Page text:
Shallow water ASW is prone to sudden, short range encounters which is where VL-ASROC is so important. An RBU type weapon would also be valuable but no US Navy ship has that.

      It is quite clear that the Constellation is NOT a primary ASW platform but, rather, a multi-purpose ship that is not going to be outstanding at anything. It's a modern Perry. The Navy can designate ASW (or amphibious assault!) as the primary mission but that doesn't make it optimized for that mission.

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    5. "Using only the INITIAL Constellation funding which does not include fitting out, phased delivery (which the Navy has used on every ship class going at least back to the LCS) construction costs"

      I'm quoting the single ship buy figures from the Department of Defense Fiscal Year (FY) 2022 Budget Estimates May 2021 - Navy Justification Book Volume 1 of 1 Shipbuilding and Conversion, Navy

      Gross/Weapon System Cost ($ in Millions) FY2022, Buke 2,401.719 and Constellation 1,087.900. Think fair to say totally apples to apples comparison as far as its possible whereas your quoting figures from 2020 for three ship Burke buy making it apples to oranges comparison as we have no figures for a three ship buy of Constellation (Navy have said if Congress authorized two Bukes in FY2022 the cost would drop to $2 billion each).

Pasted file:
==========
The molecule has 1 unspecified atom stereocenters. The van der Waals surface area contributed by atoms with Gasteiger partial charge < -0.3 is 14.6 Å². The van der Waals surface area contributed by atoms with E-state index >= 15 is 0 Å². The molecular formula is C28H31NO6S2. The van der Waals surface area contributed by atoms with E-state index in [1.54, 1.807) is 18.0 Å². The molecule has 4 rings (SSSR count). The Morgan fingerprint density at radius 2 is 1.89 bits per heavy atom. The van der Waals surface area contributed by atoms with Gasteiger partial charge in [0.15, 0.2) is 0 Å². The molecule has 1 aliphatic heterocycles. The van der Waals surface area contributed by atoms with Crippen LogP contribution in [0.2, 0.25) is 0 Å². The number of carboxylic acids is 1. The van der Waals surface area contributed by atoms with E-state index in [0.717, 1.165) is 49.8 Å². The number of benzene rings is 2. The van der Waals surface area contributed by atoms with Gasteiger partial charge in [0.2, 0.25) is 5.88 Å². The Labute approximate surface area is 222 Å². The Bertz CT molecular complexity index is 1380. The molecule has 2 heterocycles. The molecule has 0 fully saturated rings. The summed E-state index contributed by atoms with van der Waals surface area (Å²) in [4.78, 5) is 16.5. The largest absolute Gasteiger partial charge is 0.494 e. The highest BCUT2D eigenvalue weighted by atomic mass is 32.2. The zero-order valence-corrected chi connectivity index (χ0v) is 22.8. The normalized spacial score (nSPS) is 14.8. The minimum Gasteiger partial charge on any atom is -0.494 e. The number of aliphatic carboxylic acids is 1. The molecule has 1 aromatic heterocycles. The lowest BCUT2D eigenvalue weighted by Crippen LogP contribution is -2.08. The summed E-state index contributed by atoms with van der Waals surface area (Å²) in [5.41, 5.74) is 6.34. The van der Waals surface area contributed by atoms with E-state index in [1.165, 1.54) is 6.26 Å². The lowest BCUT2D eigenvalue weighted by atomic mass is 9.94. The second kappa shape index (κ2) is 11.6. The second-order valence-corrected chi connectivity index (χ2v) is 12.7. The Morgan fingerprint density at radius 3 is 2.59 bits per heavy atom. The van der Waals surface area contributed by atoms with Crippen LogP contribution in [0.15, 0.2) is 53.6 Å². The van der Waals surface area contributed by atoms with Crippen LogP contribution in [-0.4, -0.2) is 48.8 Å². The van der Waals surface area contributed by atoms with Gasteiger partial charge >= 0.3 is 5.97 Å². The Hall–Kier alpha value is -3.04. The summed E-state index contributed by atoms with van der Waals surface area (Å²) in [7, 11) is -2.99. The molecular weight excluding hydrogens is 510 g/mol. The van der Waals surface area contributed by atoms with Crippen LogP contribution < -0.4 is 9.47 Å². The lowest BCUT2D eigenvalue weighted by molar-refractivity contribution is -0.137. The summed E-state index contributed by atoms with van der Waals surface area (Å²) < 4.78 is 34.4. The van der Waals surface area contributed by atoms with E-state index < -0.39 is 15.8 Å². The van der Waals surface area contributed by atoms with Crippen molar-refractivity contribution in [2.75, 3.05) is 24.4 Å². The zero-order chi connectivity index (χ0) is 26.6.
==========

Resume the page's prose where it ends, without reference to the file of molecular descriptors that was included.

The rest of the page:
I would again empathize the magnitude of the operation and maintenance budget costs which much higher than the SCN budget (O/T recently heard quoted O & M budget 85% nuclear and 15% conventional?) and due to Burkes age its an expensive ship to operate with its gas guzzling GT etc compared to the diesel/GT Constellation.

      Think your argument of just using the VLS cells to measure armament is an unrealistic metric, as said not including the deck launchers. Your assumption that deck launchers will be fitted to the Burkes is an assumption, and do wonder if they have the space to fit them on the Flight III's weapon deck as SPY-6(V)1 installation resulted in having to move an accommodation block on to the weapons deck.

      ASW, take on board your points, but as said Burke self generated noise from its MGR and CPP will seriously degrade its sonar performance compared to Constellation's quiet HED with its shaft mounted motors (no MGR) and FPP.